The ferry ride was fine and yes Geirangerfjord is pretty but I concluded I did prefer Naeroyfjord. That could just be bloody-mindedness - this is the fjord photographed for all the brochures and is the one you “must do”, but I hate over-touristed things and although it is quiet at this time of year its tourist legacy is palpable. You can just feel it from the gazillion languages the ferry tape churns out all the sights of the fjord - so many that for many nationalities the sight will have passed before their language blasts across the tannoy. Maybe if you're Italian the dialog is relevant at the point in the tape? Any ferry
that feels the need to have a tape running has lost its identity and is a wannabe tourist boat in my opinion.
For me Geraigerfjord is akin to the Flam railway. Having seen the coaches pull up at Gudvanger for the ferry to Flam to take the train ride I avoided that like the plague. There is so much evident beauty in this country you just do not have to share it with camera toting nips (bit rich coming from me, but hey I tote mine in relative private.) Anyway have a look at the pics at Geraingefjord and make your own minds up.
Disembarking the ferry I had only a short hop to find a camping ground, which was completely deserted save for one old chap and his family who stayed in a static caravan from May to September. No tents, just a few empty caravans and this chap who had the most amazing haul of fish from just the one day I have ever seen, He was a one-man-f*cking trawler! I took the photo of him published on today's entry, but he had a whole wheelbarrow full to the brim of fish all this size and
bigger. I've never seen anything like it. He offered me his rod, but I may as well stick my tadger in the fjord for all I know about fishing - but suddenly this odd sport looked kind of fun and rewarding, maybe I should learn?
Pitched tent fairly easily and got myself sorted for the serious business of making myself a cuppa. And so to my opening comment in this blog of two halves. My plan was to bring a stove that could run on any fuel, including petrol, so that when needed I could just siphon some fuel from the tank. Then when finished I could pour the remainder back in the tank - negating the need to carry bulky fuel on the bike and I also don't like the idea of carrying flammable liquids. The theory I thought was a good one. But in practice it was a nightmare - especially with the tubing I had brought for the purpose which by the time it was shoved down to the petrol line didn't leave a lot of margin for getting your gob out the way and the fuel bottle in. And shove it down you needed to.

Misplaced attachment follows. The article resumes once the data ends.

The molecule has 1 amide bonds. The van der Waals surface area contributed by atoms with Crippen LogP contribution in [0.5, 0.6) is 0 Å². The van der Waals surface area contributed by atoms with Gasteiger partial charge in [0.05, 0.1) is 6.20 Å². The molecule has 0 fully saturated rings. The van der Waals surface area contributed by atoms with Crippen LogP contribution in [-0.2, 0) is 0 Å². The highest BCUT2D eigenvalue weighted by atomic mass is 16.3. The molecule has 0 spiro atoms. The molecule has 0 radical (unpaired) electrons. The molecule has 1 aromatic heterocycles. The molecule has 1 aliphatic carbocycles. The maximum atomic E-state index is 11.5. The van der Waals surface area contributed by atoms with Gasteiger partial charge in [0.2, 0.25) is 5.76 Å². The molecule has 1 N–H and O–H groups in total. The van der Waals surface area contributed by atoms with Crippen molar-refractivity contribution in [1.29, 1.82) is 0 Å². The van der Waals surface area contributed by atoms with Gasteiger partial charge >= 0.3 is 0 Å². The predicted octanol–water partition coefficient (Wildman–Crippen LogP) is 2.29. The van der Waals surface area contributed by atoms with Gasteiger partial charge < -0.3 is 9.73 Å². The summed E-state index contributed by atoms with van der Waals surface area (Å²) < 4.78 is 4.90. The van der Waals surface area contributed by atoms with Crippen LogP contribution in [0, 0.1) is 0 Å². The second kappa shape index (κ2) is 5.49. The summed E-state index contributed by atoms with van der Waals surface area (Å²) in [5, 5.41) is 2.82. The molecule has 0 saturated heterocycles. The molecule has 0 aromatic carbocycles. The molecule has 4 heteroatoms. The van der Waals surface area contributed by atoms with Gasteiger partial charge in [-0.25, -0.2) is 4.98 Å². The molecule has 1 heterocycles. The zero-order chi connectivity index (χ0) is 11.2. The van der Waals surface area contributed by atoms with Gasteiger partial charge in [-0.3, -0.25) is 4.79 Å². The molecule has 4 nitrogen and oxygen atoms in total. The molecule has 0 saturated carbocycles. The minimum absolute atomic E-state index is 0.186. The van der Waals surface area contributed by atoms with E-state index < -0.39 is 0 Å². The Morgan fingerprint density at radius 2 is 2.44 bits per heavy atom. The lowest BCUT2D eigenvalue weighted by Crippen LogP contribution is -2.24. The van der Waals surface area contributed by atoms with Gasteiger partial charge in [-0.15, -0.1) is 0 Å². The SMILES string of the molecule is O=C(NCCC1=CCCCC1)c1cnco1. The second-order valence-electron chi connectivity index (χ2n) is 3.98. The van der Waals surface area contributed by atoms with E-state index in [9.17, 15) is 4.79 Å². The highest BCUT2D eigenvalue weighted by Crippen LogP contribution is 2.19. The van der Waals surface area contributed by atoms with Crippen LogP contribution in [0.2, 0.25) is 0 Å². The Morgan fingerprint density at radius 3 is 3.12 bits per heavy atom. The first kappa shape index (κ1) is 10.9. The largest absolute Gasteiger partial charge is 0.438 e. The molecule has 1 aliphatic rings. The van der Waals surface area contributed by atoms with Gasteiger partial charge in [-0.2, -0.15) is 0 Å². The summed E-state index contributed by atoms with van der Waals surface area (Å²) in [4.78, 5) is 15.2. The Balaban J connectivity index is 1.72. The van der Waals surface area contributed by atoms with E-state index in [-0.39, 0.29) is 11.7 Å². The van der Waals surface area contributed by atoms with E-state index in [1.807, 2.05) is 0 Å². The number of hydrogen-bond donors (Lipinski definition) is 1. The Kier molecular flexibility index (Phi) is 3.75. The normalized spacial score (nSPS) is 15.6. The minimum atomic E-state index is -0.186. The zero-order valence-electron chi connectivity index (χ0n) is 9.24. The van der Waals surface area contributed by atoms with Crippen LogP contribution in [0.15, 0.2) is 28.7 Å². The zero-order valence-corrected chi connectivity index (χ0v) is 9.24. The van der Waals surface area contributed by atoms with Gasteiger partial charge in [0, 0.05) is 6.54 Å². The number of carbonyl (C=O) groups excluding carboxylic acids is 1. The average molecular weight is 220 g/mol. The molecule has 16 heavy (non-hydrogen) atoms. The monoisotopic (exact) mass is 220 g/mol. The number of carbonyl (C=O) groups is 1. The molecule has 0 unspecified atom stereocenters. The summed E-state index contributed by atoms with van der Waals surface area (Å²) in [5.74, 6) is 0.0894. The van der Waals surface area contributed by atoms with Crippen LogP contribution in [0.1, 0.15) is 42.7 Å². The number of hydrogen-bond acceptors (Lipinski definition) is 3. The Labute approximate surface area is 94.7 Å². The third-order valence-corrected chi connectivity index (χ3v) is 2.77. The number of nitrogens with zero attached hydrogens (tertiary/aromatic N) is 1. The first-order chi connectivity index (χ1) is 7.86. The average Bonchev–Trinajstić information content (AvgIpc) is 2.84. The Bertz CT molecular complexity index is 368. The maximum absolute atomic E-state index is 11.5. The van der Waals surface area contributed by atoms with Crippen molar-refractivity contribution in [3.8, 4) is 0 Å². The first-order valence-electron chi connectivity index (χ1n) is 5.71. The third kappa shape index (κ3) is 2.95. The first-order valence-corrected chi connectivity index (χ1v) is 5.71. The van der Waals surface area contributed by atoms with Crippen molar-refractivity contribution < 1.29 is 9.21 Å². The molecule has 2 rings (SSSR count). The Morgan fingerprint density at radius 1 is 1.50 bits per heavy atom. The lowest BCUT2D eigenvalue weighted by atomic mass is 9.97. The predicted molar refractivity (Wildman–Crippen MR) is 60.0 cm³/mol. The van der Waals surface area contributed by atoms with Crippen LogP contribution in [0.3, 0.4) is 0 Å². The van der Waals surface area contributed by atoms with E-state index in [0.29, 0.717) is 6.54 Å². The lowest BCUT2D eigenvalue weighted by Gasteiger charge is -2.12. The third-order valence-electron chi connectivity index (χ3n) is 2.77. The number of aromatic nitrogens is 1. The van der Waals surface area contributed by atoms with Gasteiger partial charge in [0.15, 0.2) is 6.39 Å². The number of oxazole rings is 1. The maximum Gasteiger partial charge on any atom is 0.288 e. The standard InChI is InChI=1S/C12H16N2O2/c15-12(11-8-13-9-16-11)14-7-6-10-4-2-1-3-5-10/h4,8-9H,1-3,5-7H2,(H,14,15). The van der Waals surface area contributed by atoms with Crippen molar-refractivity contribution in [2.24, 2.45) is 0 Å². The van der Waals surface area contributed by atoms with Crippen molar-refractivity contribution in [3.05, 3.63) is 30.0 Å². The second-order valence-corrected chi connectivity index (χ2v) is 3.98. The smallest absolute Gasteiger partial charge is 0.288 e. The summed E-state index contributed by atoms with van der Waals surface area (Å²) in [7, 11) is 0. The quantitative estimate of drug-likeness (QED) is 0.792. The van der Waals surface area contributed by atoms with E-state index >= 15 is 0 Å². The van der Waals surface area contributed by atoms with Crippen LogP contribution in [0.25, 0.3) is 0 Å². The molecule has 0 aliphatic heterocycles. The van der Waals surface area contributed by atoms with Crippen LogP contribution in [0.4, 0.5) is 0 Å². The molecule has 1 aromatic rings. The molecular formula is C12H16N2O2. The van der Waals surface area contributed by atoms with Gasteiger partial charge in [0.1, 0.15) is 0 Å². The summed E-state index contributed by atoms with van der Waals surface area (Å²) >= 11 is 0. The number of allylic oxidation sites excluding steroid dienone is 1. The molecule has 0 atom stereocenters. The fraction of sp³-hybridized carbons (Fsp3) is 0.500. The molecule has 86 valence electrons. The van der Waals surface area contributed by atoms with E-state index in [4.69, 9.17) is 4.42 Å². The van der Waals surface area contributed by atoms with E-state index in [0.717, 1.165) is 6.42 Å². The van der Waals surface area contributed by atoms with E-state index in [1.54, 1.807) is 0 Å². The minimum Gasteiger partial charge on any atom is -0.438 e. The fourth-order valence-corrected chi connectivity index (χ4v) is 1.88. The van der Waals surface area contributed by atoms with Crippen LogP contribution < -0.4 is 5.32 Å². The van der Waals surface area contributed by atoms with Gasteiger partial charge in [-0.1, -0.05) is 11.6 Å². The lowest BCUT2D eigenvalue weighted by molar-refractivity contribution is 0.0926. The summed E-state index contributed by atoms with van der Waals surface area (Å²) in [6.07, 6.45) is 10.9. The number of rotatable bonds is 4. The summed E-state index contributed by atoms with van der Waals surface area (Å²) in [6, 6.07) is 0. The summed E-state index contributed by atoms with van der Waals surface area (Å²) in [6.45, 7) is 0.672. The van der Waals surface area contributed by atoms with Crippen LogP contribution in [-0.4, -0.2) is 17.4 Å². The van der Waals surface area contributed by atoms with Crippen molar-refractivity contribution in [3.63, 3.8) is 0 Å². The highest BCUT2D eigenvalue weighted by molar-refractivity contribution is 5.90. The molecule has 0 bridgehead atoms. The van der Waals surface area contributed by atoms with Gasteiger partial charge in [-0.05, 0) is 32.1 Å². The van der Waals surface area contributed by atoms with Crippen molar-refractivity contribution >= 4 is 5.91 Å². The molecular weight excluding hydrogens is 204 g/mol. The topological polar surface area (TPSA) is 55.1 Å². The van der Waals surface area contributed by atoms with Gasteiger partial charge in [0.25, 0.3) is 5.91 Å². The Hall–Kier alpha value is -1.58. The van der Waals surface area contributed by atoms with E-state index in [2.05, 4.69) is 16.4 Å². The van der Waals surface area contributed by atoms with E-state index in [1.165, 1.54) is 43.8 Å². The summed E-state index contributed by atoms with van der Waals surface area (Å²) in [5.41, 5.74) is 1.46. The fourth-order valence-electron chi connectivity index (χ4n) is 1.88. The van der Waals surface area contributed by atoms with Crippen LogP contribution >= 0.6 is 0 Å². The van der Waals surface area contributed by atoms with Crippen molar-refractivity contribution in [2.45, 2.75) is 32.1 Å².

Probably even more disgusting than filling your North-and-South with hydrocarbons is sucking up the vapour because the tube is resting above the petrol line in the tank.
For sure it was the hardest earned cup of Rosie I had ever had - and hence possibly the best. But it's hard to get rid of the taste of petrol - I am sure they poured some on my pizza.
Sensibly I at least lit the stove well away from the bike and the pools of petrol now surrounding it - I didn't fancy blowing it up. Just as well cos the initial lighting of a bit of fuel to heat the burner was an inferno - oops. When they said let half a teaspoon of fuel in I was looking at the wrong bit - bit of a grass fire which an improptu version of the Haka in my motorbike boots put out. These whisperlite stoves are amazing though, It boiled the water far faster than a kitchen gas hob.
At least there will be enough fuel in the bottle for a cuppa in the morning, but after all that effort I really don't know if I can
bring myself just to tip it back into the tank - heartbreaking stuff! And after it has gone I will be buying white spirit and pouring it in - flammable risk or not. Petrol leaves a filthy sooty residue anyway and will only be used when I am unprepared - now when would that be!
Anyway I finished my pizza ages ago, so I had better get out of here. To my tent...